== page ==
Funding for gender equality and women and girls’ empowerment

UNICEF's youngest Goodwill Ambassador Muzoon Almellehan in Chad UNICEF's youngest Goodwill Ambassador Muzoon Almellehan in Chad © UNICEF UK

This article is a brief presentation of the report of UN Women on Funding for gender equality

 In June 2020, UN Women released a report on funding for gender equality and the empowerment of women and girls (GEEWG) in humanitarian programming.

In partnership with the United Nations Population Fund (UNFPA), UN Women launched a study to analyse how women and girls are negatively impacted by disasters and conflict. In particular, the main objective of the paper  is to gather evidence and confirm existing funding flows to GEEWG in humanitarian action, including the different levels of funding requested and received, as well as the potential repercussions of funding gaps, with specific regards to the funding for women and girls.

On this point, attempts to gather relevant data concerning the amount of funding requested and received for programming for women and girls have been unsuccessful. More specifically, the usage of different methodologies in each study and the significant overlap between the programming types have prevented aggregation of figures.

Among the most critical sectors such as Gender Based Violence (GBV), reproductive health, and child protection, studies have found that funding coverages range respectively between approximately 32%, 43% and 50%, meaning that the gap is substantial.

In more detail, data was audited and recoded to identify two types of projects. On the one hand, projects whose aim is to tailor their activities to women and girls, which means that they seek to contribute significantly not only by assessing their specific needs, but also by fixing activities to those needs. On the other hand, there are also projects that explicitly target women and girls. The two categories are not necessarily exclusive.

According to data audit and reclassification based on three case studies, namely Bangladesh, Nigeria and Somalia, funding in 2019 for targeted/tailored programming was overstated by between 25% and 30%, while the funding request focusing on women and girls has increased in all the countries over the past few years. Figures in the report clearly show how the amount of funding requested still falls short of the overall request.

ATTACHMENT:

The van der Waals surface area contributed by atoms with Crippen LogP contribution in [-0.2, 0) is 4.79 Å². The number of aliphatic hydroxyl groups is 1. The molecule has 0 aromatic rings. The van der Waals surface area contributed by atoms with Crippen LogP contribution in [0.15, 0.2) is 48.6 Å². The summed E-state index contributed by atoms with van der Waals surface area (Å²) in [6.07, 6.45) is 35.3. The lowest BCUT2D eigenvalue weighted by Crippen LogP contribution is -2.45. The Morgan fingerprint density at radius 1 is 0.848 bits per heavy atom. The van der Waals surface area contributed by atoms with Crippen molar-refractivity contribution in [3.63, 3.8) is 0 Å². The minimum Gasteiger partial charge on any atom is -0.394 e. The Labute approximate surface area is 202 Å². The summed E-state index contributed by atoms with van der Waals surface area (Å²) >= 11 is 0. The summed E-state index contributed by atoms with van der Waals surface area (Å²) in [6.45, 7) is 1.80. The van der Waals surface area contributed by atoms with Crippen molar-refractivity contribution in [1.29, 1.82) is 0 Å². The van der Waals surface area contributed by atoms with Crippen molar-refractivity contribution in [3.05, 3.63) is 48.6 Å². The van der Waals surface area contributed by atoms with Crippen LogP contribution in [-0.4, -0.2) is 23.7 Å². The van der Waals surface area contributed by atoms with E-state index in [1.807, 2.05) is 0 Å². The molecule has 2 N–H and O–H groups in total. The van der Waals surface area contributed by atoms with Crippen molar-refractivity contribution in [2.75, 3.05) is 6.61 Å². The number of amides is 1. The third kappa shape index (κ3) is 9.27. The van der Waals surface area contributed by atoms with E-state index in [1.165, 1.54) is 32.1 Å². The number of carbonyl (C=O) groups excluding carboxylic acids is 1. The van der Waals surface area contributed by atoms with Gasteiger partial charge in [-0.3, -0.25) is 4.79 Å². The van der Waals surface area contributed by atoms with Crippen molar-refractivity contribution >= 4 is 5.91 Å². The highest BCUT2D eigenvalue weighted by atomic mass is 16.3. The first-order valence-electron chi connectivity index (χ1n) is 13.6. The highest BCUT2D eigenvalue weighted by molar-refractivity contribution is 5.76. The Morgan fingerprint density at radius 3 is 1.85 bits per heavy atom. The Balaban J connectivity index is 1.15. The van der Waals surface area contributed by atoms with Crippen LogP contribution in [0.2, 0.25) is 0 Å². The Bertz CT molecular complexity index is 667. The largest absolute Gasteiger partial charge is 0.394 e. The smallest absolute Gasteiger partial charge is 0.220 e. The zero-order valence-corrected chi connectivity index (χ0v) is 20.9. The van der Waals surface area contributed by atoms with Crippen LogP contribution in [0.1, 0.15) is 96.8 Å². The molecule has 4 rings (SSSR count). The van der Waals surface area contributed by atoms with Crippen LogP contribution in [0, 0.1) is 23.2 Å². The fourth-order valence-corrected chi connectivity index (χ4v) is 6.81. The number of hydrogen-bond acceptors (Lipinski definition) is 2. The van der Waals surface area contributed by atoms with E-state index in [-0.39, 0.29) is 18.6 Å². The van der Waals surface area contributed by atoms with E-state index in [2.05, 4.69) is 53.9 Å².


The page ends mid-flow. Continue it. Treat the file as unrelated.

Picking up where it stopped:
As the targeted programmes have the lowest levels of coverage, the lack of funding received versus the increasing funding requested seriously threatens programming for women and girls, which could in turn be lifesaving in the majorities of the situations.

The report also highlights that there has been a significant increase in the amount of funding, but this fact did not translate into an adequate gap filling for women and girls programming and impact.

In addition to this, the report draws key findings and recommendations. On the one hand, despite the increase of the amount of funding requested for programming for women and girls over the past few years in Bangladesh, Nigeria and Somalia, funding for women and girls in these countries still falls significantly short of the overall request. More specifically, these countries face a disproportionate lower amount of funding as compared with the overall response, especially for targeted programs.

Furthermore, the global evidence distinctly indicates that the benefits of gender focus action are sizable and justify more intensive funding for women and girls.

Despite the critical need of additional funding, humanitarian action also faces other limits, such as local contexts in which governments could constrain access to certain types of programming to women and girls. Additionally, funding to local women’s organizations is significantly lacking.

Finally, when comparing findings across countries, prioritization of funding for women and girls needs a consistent focus across the response at all levels and through coordinated efforts.

 

To know more, please read: 

https://www.unfpa.org/sites/default/files/pub-pdf/GEEWG_UN_WomenUNFPA.pdf

 

Author: Barbara Caltabiano; Editor: Gianmarco Italia

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